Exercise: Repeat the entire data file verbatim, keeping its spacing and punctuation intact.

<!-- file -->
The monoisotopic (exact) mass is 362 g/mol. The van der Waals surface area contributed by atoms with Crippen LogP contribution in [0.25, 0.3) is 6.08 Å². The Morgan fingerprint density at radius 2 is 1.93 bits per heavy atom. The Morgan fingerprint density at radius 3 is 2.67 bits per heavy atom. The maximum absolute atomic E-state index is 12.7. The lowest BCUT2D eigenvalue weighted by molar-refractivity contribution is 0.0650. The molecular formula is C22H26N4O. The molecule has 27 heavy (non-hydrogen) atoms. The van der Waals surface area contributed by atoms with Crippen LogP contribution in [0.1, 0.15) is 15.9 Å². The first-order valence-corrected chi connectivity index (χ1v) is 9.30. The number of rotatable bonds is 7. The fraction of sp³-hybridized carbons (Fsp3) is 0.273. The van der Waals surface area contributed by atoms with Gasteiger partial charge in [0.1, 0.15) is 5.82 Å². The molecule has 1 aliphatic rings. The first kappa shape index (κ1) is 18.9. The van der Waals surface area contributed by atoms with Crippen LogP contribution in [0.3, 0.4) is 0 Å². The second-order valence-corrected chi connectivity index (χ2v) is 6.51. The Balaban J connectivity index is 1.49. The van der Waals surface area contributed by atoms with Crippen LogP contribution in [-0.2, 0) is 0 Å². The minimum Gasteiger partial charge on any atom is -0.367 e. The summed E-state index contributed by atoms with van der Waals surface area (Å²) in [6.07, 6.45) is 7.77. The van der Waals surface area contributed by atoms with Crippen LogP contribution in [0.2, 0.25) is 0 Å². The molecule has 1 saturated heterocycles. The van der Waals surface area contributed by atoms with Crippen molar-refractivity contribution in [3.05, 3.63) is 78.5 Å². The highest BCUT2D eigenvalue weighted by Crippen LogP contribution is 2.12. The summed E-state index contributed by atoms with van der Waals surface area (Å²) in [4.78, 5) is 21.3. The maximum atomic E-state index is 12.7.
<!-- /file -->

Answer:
The monoisotopic (exact) mass is 362 g/mol. The van der Waals surface area contributed by atoms with Crippen LogP contribution in [0.25, 0.3) is 6.08 Å². The Morgan fingerprint density at radius 2 is 1.93 bits per heavy atom. The Morgan fingerprint density at radius 3 is 2.67 bits per heavy atom. The maximum absolute atomic E-state index is 12.7. The lowest BCUT2D eigenvalue weighted by molar-refractivity contribution is 0.0650. The molecular formula is C22H26N4O. The molecule has 27 heavy (non-hydrogen) atoms. The van der Waals surface area contributed by atoms with Crippen LogP contribution in [0.1, 0.15) is 15.9 Å². The first-order valence-corrected chi connectivity index (χ1v) is 9.30. The number of rotatable bonds is 7. The fraction of sp³-hybridized carbons (Fsp3) is 0.273. The van der Waals surface area contributed by atoms with Gasteiger partial charge in [0.1, 0.15) is 5.82 Å². The molecule has 1 aliphatic rings. The first kappa shape index (κ1) is 18.9. The van der Waals surface area contributed by atoms with Crippen LogP contribution in [0.3, 0.4) is 0 Å². The second-order valence-corrected chi connectivity index (χ2v) is 6.51. The Balaban J connectivity index is 1.49. The van der Waals surface area contributed by atoms with Crippen LogP contribution in [-0.2, 0) is 0 Å². The minimum Gasteiger partial charge on any atom is -0.367 e. The summed E-state index contributed by atoms with van der Waals surface area (Å²) in [6.07, 6.45) is 7.77. The van der Waals surface area contributed by atoms with Crippen LogP contribution in [0.2, 0.25) is 0 Å². The molecule has 1 saturated heterocycles. The van der Waals surface area contributed by atoms with Crippen molar-refractivity contribution in [3.05, 3.63) is 78.5 Å². The highest BCUT2D eigenvalue weighted by Crippen LogP contribution is 2.12. The summed E-state index contributed by atoms with van der Waals surface area (Å²) in [4.78, 5) is 21.3. The maximum atomic E-state index is 12.7.